Treatment of symptomatic isolated dissection of superior mesenteric artery.J Vasc Surg. 2013 Feb; 57(2 Suppl):69S-76S.JV
To present the short- to midterm outcomes after management of 14 patients with symptomatic isolated dissection of superior mesenteric artery (SIDSMA) and propose a preliminary treatment algorithm.
SIDSMA is a rare but potentially fatal entity. However, most of these reports were isolated case reports, and a consensus treatment protocol remains lacking so far. It would be meaningful to propose a reasonable treatment algorithm for it.
Patients with SIDSMA who were treated in our center between July 2007 and June 2011 were retrospectively collected and analyzed. Based upon the abdominal pain and signs, the clinical manifestations have been retrospectively classified into grade I (peritonitis absent) and grade II (peritonitis present). Medical treatment mainly included anticoagulation, antiplatelet, and bowel rest. Endovascular stent placement and surgical fenestration with exploratory laparotomy have been selected according to the grade classification. Computed tomographic angiography, magnetic resonance angiography, or duplex scans have been used for diagnosis and follow-up.
Fourteen consecutive patients with SIDSMA were collected; among them, 13 cases belonged to grade I and one to grade II. The mean duration from the onset to the admission was 12 ± 12 days (range, 0.5-45 days). The mean distance from the primary tear to the ostium of superior mesenteric artery (SMA) was 26 ± 4 mm (range, 15-32 mm). Medical treatment was given for 13 patients of grade I for the first 3 to 5 days after admission, and the abdominal pain remarkably or completely resolved in four patients who received continued medical treatment, whereas the other unresolved nine patients were converted to endovascular stent placement that succeeded in four and failed in five patients. Since these five cases were free from peritoneal signs, medical treatment was given again instead of an immediate surgical intervention, and ultimately achieved complete alleviation of abdominal pain within the following 1 week. The mean duration from the start of medical treatment to the alleviation of symptoms, including the continued medical treatment after the failed endovascular stent placement, was 8 ± 3 days (range, 4-12 days). The grade II patient underwent a successful emergency surgical SMA fenestration without bowel resection. Follow-up was accomplished in all 14 cases, ranging from 2 to 48 months (mean, 30 ± 15 months). No intestinal necrosis, morbidity, or mortality developed during hospitalization. During the follow-up, all patients were free from aneurysmal formation of SMA or chronic intestinal ischemia, and all stents remained patent.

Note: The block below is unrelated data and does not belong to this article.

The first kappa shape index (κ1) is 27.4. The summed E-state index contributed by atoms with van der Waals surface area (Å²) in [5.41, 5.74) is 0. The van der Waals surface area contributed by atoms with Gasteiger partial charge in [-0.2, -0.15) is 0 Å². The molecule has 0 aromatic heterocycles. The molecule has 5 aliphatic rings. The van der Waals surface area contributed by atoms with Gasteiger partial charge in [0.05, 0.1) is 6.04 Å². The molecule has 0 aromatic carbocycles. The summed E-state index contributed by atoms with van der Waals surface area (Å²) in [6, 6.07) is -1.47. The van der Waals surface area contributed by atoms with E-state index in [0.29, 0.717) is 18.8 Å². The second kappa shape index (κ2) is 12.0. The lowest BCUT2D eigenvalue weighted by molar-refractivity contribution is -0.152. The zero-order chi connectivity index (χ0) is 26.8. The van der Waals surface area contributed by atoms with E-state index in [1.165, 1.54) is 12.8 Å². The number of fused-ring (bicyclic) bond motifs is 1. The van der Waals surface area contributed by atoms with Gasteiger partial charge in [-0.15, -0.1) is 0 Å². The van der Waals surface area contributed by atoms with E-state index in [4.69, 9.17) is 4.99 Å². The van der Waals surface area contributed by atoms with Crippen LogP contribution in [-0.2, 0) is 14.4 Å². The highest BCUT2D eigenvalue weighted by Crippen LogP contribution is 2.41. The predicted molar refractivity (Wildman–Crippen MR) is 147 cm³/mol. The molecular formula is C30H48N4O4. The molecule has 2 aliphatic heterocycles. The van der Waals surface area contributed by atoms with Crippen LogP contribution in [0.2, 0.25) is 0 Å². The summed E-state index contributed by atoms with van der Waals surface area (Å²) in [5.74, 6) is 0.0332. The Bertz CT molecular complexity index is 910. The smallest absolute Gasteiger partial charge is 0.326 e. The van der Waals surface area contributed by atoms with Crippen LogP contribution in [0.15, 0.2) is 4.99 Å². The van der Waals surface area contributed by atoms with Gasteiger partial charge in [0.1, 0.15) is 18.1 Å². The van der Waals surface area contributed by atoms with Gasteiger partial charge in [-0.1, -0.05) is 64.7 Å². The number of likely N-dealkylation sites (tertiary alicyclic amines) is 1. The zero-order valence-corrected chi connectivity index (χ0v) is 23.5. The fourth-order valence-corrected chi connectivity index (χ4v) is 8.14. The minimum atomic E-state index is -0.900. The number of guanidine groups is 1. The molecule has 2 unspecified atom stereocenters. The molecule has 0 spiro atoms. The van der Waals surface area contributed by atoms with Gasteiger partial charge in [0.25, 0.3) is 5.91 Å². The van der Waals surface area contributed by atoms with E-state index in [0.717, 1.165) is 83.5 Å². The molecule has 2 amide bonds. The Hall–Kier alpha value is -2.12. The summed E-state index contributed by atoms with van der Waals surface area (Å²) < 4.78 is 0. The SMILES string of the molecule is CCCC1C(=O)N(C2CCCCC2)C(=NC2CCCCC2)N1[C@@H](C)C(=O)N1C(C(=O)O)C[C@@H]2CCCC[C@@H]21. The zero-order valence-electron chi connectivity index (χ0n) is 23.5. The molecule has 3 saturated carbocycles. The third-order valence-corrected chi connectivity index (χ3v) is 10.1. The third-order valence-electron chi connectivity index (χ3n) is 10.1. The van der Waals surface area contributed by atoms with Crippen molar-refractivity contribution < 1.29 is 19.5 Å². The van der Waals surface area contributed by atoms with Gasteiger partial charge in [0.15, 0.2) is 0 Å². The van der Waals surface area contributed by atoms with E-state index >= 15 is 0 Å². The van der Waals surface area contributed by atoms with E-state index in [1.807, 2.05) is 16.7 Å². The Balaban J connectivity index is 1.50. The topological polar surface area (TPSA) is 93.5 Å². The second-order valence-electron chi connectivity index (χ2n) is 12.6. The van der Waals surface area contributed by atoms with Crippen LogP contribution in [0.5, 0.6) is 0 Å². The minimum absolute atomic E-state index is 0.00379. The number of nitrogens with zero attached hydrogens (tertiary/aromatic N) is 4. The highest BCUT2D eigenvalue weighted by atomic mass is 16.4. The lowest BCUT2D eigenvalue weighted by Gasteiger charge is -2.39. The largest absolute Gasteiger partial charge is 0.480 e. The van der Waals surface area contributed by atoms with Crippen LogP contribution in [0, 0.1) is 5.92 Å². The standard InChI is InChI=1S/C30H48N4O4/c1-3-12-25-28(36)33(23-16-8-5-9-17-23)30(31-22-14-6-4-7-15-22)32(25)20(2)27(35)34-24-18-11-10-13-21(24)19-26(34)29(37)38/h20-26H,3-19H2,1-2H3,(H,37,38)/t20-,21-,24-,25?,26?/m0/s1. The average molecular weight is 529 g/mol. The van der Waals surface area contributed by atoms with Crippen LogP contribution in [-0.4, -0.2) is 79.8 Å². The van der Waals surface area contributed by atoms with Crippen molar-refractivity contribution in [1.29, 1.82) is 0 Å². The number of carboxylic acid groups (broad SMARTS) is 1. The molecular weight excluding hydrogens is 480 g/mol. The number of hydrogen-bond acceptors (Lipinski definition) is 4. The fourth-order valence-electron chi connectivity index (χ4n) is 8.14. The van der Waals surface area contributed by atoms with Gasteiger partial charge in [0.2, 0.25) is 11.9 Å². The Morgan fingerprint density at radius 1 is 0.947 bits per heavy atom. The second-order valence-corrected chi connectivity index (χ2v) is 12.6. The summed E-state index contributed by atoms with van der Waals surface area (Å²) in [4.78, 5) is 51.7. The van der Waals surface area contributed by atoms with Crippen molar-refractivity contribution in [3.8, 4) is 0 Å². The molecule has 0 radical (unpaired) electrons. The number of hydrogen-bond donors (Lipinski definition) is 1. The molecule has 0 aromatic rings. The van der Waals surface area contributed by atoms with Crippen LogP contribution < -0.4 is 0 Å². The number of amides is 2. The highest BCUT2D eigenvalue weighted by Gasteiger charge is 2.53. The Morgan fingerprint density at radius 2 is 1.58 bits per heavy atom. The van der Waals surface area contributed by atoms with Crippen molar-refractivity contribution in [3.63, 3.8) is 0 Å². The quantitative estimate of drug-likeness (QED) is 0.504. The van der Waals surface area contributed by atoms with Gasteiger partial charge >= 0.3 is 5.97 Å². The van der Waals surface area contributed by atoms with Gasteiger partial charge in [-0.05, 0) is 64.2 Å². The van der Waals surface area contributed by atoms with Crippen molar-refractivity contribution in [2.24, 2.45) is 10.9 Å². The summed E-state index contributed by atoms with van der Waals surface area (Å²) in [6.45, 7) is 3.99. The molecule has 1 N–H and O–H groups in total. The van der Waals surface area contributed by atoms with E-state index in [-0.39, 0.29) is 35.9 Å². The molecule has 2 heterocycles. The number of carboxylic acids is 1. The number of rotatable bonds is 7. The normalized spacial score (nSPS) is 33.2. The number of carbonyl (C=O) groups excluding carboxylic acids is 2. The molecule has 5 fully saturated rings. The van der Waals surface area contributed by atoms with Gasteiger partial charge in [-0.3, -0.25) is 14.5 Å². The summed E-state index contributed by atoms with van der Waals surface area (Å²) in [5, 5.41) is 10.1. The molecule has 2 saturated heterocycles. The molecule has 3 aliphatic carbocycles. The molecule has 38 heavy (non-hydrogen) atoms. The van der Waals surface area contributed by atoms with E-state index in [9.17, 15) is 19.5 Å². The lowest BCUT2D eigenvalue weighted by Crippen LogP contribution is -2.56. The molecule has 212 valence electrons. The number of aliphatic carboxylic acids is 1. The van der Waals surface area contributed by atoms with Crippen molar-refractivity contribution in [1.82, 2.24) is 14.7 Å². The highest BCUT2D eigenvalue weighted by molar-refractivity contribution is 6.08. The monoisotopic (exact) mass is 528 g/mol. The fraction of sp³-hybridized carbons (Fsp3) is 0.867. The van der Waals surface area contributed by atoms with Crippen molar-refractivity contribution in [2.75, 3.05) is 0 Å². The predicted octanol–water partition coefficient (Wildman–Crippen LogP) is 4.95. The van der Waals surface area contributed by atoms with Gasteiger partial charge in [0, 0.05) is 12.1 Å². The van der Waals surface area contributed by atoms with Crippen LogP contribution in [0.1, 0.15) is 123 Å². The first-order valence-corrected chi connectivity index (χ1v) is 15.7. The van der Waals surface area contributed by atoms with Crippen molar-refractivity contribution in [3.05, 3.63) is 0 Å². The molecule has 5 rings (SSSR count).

For grade I SIDSMA, most cases might be successfully treated with medical therapy, and the endovascular stent placement appears to be an acceptable alternative if medical treatment fails. For grade II SIDSMA, the endovascular stenting combined with laparoscopic exploration and/or open surgery could be a reasonable option.